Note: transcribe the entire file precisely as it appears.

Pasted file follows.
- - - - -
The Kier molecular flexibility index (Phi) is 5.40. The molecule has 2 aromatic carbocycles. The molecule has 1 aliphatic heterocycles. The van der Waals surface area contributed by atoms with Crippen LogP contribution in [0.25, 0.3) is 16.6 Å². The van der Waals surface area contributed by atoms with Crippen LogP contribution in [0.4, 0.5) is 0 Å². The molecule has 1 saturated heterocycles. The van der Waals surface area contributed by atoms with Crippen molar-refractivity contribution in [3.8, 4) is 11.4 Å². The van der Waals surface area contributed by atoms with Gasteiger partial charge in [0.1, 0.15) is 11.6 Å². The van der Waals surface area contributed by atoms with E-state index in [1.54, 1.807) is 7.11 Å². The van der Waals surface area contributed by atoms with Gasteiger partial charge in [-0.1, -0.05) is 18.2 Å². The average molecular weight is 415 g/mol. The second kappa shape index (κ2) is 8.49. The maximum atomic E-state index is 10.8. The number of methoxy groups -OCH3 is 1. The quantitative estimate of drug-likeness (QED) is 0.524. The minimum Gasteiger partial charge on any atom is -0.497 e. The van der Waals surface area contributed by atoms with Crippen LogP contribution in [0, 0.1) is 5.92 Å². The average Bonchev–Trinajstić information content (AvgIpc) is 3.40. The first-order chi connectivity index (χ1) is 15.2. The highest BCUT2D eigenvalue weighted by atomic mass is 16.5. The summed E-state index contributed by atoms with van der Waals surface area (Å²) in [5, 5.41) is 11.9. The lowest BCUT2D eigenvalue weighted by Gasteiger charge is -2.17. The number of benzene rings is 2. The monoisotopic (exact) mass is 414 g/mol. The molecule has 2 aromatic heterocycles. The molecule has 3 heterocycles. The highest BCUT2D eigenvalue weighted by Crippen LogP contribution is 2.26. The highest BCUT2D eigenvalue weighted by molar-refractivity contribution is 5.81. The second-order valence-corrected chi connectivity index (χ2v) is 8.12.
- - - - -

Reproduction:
The Kier molecular flexibility index (Phi) is 5.40. The molecule has 2 aromatic carbocycles. The molecule has 1 aliphatic heterocycles. The van der Waals surface area contributed by atoms with Crippen LogP contribution in [0.25, 0.3) is 16.6 Å². The van der Waals surface area contributed by atoms with Crippen LogP contribution in [0.4, 0.5) is 0 Å². The molecule has 1 saturated heterocycles. The van der Waals surface area contributed by atoms with Crippen molar-refractivity contribution in [3.8, 4) is 11.4 Å². The van der Waals surface area contributed by atoms with Gasteiger partial charge in [0.1, 0.15) is 11.6 Å². The van der Waals surface area contributed by atoms with E-state index in [1.54, 1.807) is 7.11 Å². The van der Waals surface area contributed by atoms with Gasteiger partial charge in [-0.1, -0.05) is 18.2 Å². The average molecular weight is 415 g/mol. The second kappa shape index (κ2) is 8.49. The maximum atomic E-state index is 10.8. The number of methoxy groups -OCH3 is 1. The quantitative estimate of drug-likeness (QED) is 0.524. The minimum Gasteiger partial charge on any atom is -0.497 e. The van der Waals surface area contributed by atoms with Crippen LogP contribution in [0, 0.1) is 5.92 Å². The average Bonchev–Trinajstić information content (AvgIpc) is 3.40. The first-order chi connectivity index (χ1) is 15.2. The highest BCUT2D eigenvalue weighted by atomic mass is 16.5. The summed E-state index contributed by atoms with van der Waals surface area (Å²) in [5, 5.41) is 11.9. The lowest BCUT2D eigenvalue weighted by Gasteiger charge is -2.17. The number of benzene rings is 2. The monoisotopic (exact) mass is 414 g/mol. The molecule has 2 aromatic heterocycles. The molecule has 3 heterocycles. The highest BCUT2D eigenvalue weighted by Crippen LogP contribution is 2.26. The highest BCUT2D eigenvalue weighted by molar-refractivity contribution is 5.81. The second-order valence-corrected chi connectivity index (χ2v) is 8.12.